9 Aug 2017

The B word

From Are We There Yet?, 3:35 pm on 9 August 2017

Smacked around by schoolyard thugs or the target of spiteful secrets. Whatever form it takes, bullying is horrible for children and heart breaking for their parents. In the sixth episode of Are We There Yet ? Katy Gosset talks to parents and a clinical psychologist about how to beat the bullies.   

no caption

Photo: 123rf

For parents it’s a dirty word.

Worse than swearing.

When they hear “bully” it’s hard not to react.

“It’s heart breaking to see your child going through this. It’s hard to [know] what it is about her that made people feel they could do that to her.” Mother of three

“Her entire school life was, dare I say it, really bitchy girls who just wanted to bring her down.” Mother of two

And bullying comes in many guises.

no caption

Photo: 123 RF

Many may be visualising a physical encounter: the school yard stand over tactics.   

And yes, that still happens, as one mother found when her son was targeted by “the classic threesome group of bullies”

“You get the lead who definitely sets the pace and then you get the followers that do it because their mate's cool and he's doing it so it must be cool.”

These bullies targeted everyone in their year group until her son stood up to them and became their sole focus.

“It [] all came to a bit of a head when he was beaten up in class before the teacher got there. Luckily some kid who wasn’t supposed to have their phone on videoed it [] so they had video evidence”

But then there’s the nasty, insidious sort of bullying, often done by girls, that amounts to being left out of the gang.

A photo taken from behind of three girls with brightly coloured clothes and backpacks walking down a street.

Photo: 123RF

“I remember this - I hate the word "popular" - group, but she was always so desperate to be part of that group which just used to enrage me."

"Being accepted by them was huge to her."

And this mother said her daughter’s desire to fit in made her vulnerable.

“She was like a beacon for those other kids. They could just sense a weakness.”

She said the girls bullied her daughter by excluding her from social activities and talking about the events later and, in one case, boycotting her 14th birthday party sleepover.

He daughter was excited about having the "popular" group come over but two days before the party they all contacted her to say they couldn't come.

“It was a very manipulative, bitchy, degrading, consistent bullying where it was just constant."

"So it was a very lonely experience for her."

A photo of school kids with one trailing slightly behind

Photo: 123RF

So How Can Children and Their Parents Beat the Bullies ?

Catherine Gallagher, a clinical psychologist and mother agreed it could be “intolerable” for parents to hear their child had been excluded.

“We want our children to have a positive experience of school and to be socially accepted and to be happy.”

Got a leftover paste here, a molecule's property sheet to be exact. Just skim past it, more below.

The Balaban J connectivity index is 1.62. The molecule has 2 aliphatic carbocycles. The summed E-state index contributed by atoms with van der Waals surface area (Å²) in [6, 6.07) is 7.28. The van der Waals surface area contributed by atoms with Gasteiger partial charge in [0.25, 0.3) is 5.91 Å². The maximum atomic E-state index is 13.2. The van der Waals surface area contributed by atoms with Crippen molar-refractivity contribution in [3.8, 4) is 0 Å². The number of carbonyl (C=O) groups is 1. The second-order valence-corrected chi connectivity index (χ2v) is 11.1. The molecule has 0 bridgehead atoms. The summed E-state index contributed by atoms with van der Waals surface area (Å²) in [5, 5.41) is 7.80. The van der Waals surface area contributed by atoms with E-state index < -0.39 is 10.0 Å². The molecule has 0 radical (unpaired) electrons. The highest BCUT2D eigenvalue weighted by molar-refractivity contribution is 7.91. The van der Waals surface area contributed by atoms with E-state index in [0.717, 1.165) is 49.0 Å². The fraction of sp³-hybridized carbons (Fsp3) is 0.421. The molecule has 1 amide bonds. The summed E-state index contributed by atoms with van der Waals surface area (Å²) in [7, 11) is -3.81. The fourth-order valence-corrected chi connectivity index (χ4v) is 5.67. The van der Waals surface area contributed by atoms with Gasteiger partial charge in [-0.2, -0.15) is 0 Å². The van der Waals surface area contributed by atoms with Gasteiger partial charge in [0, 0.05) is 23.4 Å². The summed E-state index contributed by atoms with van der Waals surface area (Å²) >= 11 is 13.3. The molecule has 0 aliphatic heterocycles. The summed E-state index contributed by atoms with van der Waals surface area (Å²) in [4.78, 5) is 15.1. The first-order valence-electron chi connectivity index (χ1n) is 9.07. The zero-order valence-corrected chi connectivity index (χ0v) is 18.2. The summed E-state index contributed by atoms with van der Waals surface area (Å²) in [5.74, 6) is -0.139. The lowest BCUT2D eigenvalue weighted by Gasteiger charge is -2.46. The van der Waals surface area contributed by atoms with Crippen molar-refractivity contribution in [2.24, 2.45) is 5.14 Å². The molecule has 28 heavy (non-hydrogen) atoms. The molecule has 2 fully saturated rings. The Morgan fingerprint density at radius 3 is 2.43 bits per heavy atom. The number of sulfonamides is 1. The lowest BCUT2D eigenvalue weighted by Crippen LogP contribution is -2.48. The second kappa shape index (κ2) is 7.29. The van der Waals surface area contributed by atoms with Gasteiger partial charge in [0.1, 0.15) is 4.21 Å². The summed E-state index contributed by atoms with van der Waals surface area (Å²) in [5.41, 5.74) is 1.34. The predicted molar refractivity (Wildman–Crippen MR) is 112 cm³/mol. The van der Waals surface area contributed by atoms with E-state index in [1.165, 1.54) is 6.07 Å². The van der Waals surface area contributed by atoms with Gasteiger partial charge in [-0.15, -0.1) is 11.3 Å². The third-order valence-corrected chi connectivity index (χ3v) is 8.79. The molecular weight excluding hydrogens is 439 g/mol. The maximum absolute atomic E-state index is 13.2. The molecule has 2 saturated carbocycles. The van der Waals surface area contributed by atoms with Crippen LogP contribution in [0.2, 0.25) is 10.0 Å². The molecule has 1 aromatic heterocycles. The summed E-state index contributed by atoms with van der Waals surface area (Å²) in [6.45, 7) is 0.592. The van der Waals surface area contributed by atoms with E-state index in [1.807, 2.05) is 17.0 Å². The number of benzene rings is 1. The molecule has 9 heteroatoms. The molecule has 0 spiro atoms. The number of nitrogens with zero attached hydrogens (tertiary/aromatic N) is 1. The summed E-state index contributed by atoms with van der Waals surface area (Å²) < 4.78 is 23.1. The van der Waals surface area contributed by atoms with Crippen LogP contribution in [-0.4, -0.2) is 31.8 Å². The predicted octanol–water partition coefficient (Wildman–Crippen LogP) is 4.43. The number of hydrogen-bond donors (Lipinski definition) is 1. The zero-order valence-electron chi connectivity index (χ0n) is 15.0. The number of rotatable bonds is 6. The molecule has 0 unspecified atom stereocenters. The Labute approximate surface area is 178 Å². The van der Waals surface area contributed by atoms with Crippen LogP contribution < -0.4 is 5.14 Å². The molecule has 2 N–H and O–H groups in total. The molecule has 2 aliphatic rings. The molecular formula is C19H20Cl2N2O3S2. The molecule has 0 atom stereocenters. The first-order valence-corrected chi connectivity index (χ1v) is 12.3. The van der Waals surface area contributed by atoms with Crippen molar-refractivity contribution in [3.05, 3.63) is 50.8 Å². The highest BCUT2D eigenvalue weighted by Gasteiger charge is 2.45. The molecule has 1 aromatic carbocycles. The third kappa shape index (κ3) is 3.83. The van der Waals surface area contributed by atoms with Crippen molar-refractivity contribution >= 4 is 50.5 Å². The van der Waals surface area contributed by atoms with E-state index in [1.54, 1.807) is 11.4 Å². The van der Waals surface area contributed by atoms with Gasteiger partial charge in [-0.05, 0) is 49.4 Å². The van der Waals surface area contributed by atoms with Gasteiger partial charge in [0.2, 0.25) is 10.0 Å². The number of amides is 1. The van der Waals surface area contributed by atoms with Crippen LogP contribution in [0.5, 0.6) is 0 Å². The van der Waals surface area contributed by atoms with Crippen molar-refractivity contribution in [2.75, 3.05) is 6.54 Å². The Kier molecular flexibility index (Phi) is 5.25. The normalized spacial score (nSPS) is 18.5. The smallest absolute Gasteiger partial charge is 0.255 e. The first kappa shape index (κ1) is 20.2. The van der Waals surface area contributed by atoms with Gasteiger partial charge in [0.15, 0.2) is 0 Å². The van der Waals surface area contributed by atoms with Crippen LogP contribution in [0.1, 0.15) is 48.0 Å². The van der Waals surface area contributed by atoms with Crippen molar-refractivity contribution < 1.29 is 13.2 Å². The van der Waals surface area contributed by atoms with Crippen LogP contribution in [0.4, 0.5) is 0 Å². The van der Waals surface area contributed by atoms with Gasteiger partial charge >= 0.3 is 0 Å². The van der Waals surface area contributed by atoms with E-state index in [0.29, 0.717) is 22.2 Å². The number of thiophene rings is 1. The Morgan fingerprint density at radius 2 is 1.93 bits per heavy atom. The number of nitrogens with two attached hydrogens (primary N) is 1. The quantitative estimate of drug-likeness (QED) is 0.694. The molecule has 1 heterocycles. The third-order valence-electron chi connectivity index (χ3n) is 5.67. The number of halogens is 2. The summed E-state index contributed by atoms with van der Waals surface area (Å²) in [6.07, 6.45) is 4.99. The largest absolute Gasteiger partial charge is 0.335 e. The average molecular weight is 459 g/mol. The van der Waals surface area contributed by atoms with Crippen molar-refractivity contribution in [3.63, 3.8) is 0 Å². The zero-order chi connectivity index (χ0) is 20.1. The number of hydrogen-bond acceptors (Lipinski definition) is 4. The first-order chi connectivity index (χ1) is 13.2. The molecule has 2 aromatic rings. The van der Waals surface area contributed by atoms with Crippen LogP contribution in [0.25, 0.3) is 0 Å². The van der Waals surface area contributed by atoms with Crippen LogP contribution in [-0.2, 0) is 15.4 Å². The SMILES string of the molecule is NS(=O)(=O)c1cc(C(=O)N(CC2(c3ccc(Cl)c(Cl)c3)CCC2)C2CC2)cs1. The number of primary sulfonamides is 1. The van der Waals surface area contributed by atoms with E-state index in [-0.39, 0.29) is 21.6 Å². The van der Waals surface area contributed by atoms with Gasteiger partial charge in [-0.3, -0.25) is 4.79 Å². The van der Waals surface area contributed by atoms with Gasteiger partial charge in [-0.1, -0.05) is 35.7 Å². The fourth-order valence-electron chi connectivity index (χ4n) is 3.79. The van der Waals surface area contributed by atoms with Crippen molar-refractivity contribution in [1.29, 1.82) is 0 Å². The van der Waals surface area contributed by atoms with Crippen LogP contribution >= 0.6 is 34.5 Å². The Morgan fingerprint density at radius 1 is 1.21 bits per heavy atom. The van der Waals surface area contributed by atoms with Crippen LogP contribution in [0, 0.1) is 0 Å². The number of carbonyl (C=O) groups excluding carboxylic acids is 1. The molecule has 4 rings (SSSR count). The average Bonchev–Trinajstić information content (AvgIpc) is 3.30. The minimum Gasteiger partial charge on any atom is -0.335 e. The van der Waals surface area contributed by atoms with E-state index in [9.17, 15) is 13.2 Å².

Catherine Gallagher

Catherine Gallagher Photo: RNZ / Katy Gosset

But she warned that children would face a variety of difficult social interactions and families must establish exactly what type of bullying was happening and what solution was warranted.

"Some of it borders on [] abuse and I would never say that a child has to tolerate that and that absolutely has to be stamped out."

Ms Gallagher said, where physical or emotional harm was involved, parents must get the school involved and keep pushing until the bullying was taken seriously.

But she said other scenarios, such as unpleasant comments or not being picked for a game might require a different approach.

"Now Mum could come in on the white stallion and say "Stop being mean to my baby" but actually that's not how life works sometimes. "Sometimes we've got to make decisions about our own safety."

While it was tempting for parents to intervene, she said they had little influence in the playground and it was important for children to cultivate coping strategies

"If we're thinking about bigger life skills, I'd like to be able to say your child's going to go into workplaces where there's no bitchiness. Unfortunately that's not the case."

Ms Gallagher said children had to determine if a bullying experience warranted serious attention or it was simply nastiness from people who were, ultimately, not real friends.

School children

Photo: 123rf

"If I'm around that group of kids and I continually come away and feel miserable, I actually have to make some decisions around that."

Ms Gallagher said suddenly agreeing with aggressors could be one way of wrong footing them, as long as the bullied child didn't go away believing the negative thoughts.

She also encouraged them to explore other friendships and distance themselves from the negative ones, as these were ways children could take the power back and improve the situation for themselves.

"So it's not about handing control over to the bully. It's about "What do you have control over? ""

She warned that the advent of technology meant children could now be easily and anonymously bullied through texts messages, Facebook and other platforms.

Ngā Taonga kōrero

"When people get to do things anonymously, they can get really mean."

And she said it was now more important than ever for parents be a part of their children's online world..

"So parents should be their kid's Facebook friends. I"m sorry kids but its true."

However she said in empowering their children to develop coping strategies, it would help them navigate some of the negative experiences which were part of life.

"What you want to try and set them up for is... "Life can be unfair and if it is, what are you going to do about it?"